Often, a big part of depression is feeling a lack of direction and purpose. If this has become an issue for you, use journaling to better understand what’s going on.
People who are motivated, with goals that excite them, are not likely to feel depressed. But when optimism takes a holiday and pessimism moves in, we can become sadly conscious of aimlessness, dislocation, not knowing where to go or what to do.
Many of us don’t think about life purpose, but whether or not it’s on our minds, it guides our actions. If you’re convinced your life’s purpose is to fight crime in Chicago, or to care for your sick husband, or to be the best salsa dancer in Laramie, Wyoming, then you know how to live, you know what to do. Purpose provides the path.
Though they may never think about it, their purpose as caregiver or nurturer, problem-solver or go-to guy, healer or mediator gives meaning to the lives of many a mother, hairdresser, administrative assistant, construction worker, or parking lot attendant.
The lucky ones among us are convinced they are serving some purpose with their lives. In their role as parent, child, teacher, student, leader, follower … whatever … they are strong in their commitment and that, in turn, gives them a sense of belonging and power.
When the cycle dips, though, it’s another story. When you’re hit broadside by depression, loss, failure, or some other total devastation you are cut loose, groundless, lost in space.
At those times, it’s impossible to say what your purpose is. By definition, the state you’re in excludes meaning, stability, or harmony.
Your journal, though, has some solutions for you if purposelessness becomes uncomfortable. If recognizing some purpose, some personal reason for being, has become an obsession for you, pick up a pen and explore some of the following paths through journaling.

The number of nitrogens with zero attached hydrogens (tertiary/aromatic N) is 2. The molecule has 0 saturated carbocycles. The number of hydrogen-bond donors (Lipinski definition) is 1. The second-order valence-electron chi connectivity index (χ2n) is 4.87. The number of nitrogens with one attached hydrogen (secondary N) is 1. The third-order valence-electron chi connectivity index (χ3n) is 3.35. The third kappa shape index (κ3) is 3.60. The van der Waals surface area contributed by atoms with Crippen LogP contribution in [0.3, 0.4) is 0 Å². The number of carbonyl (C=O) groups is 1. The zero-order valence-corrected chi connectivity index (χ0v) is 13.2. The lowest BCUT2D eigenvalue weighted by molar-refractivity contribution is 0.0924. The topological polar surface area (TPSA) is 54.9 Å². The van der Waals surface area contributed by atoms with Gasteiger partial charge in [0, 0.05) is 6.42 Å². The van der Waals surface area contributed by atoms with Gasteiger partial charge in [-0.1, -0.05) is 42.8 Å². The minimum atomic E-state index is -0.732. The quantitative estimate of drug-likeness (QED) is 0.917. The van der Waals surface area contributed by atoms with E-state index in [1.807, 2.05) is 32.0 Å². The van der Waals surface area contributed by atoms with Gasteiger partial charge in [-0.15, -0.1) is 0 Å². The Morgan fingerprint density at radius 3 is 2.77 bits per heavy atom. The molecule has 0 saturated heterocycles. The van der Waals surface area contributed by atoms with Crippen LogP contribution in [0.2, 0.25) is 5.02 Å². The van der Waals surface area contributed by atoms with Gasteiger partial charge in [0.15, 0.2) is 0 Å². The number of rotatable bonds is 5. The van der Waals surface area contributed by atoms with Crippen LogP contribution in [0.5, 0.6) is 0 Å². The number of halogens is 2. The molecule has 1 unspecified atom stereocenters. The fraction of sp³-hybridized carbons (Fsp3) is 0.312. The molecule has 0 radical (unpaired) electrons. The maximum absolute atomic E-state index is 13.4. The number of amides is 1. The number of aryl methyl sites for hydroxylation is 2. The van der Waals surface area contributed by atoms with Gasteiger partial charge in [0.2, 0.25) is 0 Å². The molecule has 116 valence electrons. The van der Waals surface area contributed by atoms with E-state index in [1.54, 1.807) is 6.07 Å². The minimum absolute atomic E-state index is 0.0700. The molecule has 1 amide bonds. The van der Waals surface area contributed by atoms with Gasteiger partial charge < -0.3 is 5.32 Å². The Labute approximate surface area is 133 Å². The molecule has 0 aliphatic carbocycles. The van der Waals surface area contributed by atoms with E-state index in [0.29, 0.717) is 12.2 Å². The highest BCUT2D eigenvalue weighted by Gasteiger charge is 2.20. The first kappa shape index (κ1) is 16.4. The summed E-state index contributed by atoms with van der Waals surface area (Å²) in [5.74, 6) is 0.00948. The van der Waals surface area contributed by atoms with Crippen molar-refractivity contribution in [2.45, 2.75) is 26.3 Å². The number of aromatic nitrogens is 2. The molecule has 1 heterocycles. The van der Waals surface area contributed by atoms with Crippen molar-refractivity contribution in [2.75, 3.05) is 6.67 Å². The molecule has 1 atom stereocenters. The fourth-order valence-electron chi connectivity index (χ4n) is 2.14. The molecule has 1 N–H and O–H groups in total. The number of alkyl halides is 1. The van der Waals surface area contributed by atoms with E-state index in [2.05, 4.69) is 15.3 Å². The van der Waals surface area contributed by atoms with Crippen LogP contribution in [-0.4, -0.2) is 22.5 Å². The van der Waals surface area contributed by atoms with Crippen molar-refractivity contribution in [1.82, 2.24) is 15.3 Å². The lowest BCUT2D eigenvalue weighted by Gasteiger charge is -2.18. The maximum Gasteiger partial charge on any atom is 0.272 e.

- What has guided your purpose at previous points in your life? Make a list and then select the items from it that you like best.
- Consider the purpose of some of your heroes – of fiction, history, current or past celebrities, characters, and leaders. What purposes do you admire?
- What is a person’s purpose, anyway? What does that mean, to have a purpose?
- Is a purpose really necessary, or is it possible to live a good and satisfying life without feeling a sense of purpose?
- Do I want to have a purpose in my life? Why or why not?
- What are some possible purposes that I could adopt? Which of them is especially appealing?
- What is standing in the way of commitment to purpose for me? Be brutally honest here; there is a solid reason you’re not letting yourself be inspired. Own up to it.
Of course, just doing these journaling exercises won’t result in an immediate sense of purpose for you. But they are a start, and they’ll bring your purpose closer in.
In large part, becoming convinced of your purpose is an act of grace. Like good sex and bad colds, if the stars are aligned, you’re infected. You can’t force it. It’s not like you decide what your purpose is to be. Rather, purpose lands on you and adopts you as its own.
So be open, keeping an eyes-wide lookout for the purpose that seeks you. Every day, ask your journal, “What is important today? What is most important, over all else?” Let your responses reveal purpose, slowly, over time.
Let your journal do the work of self teaching self.